April 29, 2016
img 8652 1
The city of San Francisco has been eagerly awaiting the reopening of SFMOMA for years—and as the May 14th opening approaches closer everyday, the anticipation continues to build for art enthusiasts both near and far. This morning, we were given the opportunity to explore the newly expanded space before the crowds roll in. After a series of speeches, remarks, and tours, we left the grounds feeling thoroughly inspired and excited to share what we discovered.
April 28, 2016
gramercy 1 ar53319
A family doesn’t have to travel far for a private oasis away from the busy city.
April 28, 2016
Renovation of 1967 Hamburg apartment with Vipp kitchen.
In our April issue, we showcased an apartment in Hamburg, Germany, with a striking, matte-black kitchen from Vipp. The 77-year-old company became famous for its iconic pedal trash can before venturing into kitchens and other tools for the home. This isn't the first time that the Danish company's products have graced our pages, and here we've gathered additional examples from our archive that show how the brand's minimalist black kitchens are always a win in modern interiors.
April 28, 2016
Zafra residence living room.
A man and his wife make an emotional return to an apartment building he loved as a kid.
April 28, 2016
the garden inside concrete dining pavilion indoor outdoor custom cabinets thermador dishwasher refrigerator
A skylit conservatory doubles as a verdant dining parlor in Sonoma County, California.
April 28, 2016
Details of the Calico collection.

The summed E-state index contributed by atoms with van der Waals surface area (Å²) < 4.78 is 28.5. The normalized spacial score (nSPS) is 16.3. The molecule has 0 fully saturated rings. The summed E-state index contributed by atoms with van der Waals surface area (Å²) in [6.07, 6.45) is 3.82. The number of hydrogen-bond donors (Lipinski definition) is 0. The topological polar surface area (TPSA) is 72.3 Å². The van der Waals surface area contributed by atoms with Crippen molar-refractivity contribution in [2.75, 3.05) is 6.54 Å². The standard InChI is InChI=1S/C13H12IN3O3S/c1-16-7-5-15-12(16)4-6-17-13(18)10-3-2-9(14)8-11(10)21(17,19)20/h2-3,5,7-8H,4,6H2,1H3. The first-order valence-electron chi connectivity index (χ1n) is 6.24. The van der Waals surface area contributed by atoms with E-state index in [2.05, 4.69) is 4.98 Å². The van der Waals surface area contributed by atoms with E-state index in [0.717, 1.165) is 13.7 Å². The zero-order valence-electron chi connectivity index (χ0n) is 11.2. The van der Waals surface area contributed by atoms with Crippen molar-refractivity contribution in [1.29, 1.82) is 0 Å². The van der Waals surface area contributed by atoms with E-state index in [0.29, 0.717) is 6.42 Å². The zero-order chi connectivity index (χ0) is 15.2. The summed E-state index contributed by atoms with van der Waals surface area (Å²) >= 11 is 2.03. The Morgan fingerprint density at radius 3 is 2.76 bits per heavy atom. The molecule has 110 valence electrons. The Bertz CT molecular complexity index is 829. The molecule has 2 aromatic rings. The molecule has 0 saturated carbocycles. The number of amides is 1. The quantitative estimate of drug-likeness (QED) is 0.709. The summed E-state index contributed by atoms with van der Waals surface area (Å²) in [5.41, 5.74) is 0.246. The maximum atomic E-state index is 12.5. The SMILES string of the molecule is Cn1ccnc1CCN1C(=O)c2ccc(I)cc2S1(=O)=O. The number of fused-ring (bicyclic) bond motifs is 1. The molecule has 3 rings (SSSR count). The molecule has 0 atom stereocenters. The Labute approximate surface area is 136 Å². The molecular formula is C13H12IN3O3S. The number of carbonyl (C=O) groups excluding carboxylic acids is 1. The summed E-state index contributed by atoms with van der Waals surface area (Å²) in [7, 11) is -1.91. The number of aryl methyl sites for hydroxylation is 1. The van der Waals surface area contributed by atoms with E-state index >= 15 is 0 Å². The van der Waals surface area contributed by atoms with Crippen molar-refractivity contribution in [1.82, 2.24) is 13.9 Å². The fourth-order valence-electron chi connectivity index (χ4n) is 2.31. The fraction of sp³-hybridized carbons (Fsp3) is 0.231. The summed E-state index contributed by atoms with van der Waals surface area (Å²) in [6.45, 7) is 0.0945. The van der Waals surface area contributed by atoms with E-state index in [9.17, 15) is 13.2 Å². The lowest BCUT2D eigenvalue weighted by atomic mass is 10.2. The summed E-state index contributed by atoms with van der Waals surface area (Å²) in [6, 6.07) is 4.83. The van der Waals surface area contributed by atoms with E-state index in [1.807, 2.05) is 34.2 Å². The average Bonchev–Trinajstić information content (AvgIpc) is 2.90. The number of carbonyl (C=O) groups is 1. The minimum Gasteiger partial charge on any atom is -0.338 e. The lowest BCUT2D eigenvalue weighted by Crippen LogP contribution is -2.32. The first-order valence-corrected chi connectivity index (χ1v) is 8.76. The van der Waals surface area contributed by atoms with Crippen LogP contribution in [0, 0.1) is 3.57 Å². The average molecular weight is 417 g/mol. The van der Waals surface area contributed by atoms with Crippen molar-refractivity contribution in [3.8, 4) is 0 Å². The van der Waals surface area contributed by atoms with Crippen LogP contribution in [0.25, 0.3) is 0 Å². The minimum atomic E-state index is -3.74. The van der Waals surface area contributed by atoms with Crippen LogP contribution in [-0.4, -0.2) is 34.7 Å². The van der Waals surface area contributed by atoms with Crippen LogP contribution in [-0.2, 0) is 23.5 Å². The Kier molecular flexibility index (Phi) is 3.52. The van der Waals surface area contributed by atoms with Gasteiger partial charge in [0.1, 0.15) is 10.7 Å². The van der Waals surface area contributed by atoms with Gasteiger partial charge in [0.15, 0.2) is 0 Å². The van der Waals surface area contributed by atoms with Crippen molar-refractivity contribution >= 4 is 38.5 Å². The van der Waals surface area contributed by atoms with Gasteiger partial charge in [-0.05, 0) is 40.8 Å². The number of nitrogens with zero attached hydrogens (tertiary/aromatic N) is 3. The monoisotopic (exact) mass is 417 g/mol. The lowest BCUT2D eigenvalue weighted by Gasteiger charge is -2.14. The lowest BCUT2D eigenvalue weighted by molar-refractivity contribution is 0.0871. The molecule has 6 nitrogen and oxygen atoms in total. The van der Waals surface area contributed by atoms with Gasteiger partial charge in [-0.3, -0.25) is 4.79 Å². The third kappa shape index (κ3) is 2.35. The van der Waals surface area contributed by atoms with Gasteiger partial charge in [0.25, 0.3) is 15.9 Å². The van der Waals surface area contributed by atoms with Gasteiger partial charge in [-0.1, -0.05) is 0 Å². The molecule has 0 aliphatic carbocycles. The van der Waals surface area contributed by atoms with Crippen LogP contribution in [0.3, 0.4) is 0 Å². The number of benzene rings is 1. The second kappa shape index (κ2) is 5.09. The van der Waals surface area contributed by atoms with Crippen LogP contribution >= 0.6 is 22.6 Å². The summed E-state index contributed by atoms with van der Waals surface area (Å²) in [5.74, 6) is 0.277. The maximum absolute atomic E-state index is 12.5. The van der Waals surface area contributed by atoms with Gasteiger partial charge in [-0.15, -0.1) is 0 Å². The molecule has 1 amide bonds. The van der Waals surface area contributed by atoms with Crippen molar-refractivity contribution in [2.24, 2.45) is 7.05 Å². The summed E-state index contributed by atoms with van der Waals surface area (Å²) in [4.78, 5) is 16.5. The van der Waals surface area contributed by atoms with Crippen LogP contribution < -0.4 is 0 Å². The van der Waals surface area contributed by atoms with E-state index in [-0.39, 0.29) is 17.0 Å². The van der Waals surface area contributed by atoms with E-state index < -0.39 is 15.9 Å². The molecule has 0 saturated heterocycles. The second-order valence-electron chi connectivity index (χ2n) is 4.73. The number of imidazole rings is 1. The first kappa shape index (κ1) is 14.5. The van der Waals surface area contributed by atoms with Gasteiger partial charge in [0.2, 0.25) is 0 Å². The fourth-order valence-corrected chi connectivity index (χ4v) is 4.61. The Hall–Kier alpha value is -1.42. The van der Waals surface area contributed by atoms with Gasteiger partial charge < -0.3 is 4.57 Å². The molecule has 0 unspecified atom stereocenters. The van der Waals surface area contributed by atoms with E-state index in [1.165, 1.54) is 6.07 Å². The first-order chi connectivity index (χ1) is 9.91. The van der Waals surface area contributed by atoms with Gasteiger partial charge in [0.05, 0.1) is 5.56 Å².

Calico Wallpaper founders Nick and Rachel Cope showed us through their home in our March Issue, now step inside their studio.
April 28, 2016
william krisel pow 1
Each week, we tap into Dwell's Instagram community to bring you the most captivating design and architecture shots of the week.
April 27, 2016
Dwell on Design and designjunction at ArtBeam
It's all part of Dwell on Design + designjunction's three-day event, featuring a program of talks chock-full of leading figures in design, architecture, urbanism, and beyond—coming up May 13-15 at ArtBeam in New York.
April 27, 2016
seattles mariners floating house prefab facade exterior fiber cement panels
A prefabricated floating home drops anchor in the Pacific Northwest.
April 27, 2016
royan treatment living room stone fireplace vintage new furnishings
French designer Florence Deau effortlessly mixes the old with the new.
April 27, 2016
modern netherlands 13 noordeinde schoolhouse parquet herringbone floors stove
Take a lesson from this school-turned-home.
April 27, 2016
The sidewalks of Copacabana in Rio De Janero, Brazil, designed by Roberto Burle Marx
The Jewish Museum in New York City takes it outside with a celebration of the Brazilian landscape architect Roberto Burle Marx.
April 26, 2016
Waterfront home in Belvedere, California
A 1960s home infested with powderpost beetles had to be sacrificed before this this Zen-inspired house could happen.
April 26, 2016
dialogue house
At the base of Echo Mountain in Phoenix, a geometric home by Wendell Burnette opens up to the surrounding desert landscape.
April 26, 2016
street smarts kitchen full view
A creative couple transforms an old Toronto storefront in Dundas West into a home and studio.
April 26, 2016
hald strand
This architect thinks of everything for his summer escape, pizza oven included.
April 26, 2016
gans turin residence living room
Thanks to a contemporary interior that she’s been updating for a decade, modern architect Abigail Turin has learned to love her traditional 1925 San Francisco home.
April 25, 2016
131
Johannesburg-based design studio Counterspace was founded in 2014 by young architecture graduates Sumayya Vally, Sarah de Villiers, and Amina Kaskar. Their projects are collaborative, research-led investigations into possible futures and ideas of otherness in Johannesburg.
April 25, 2016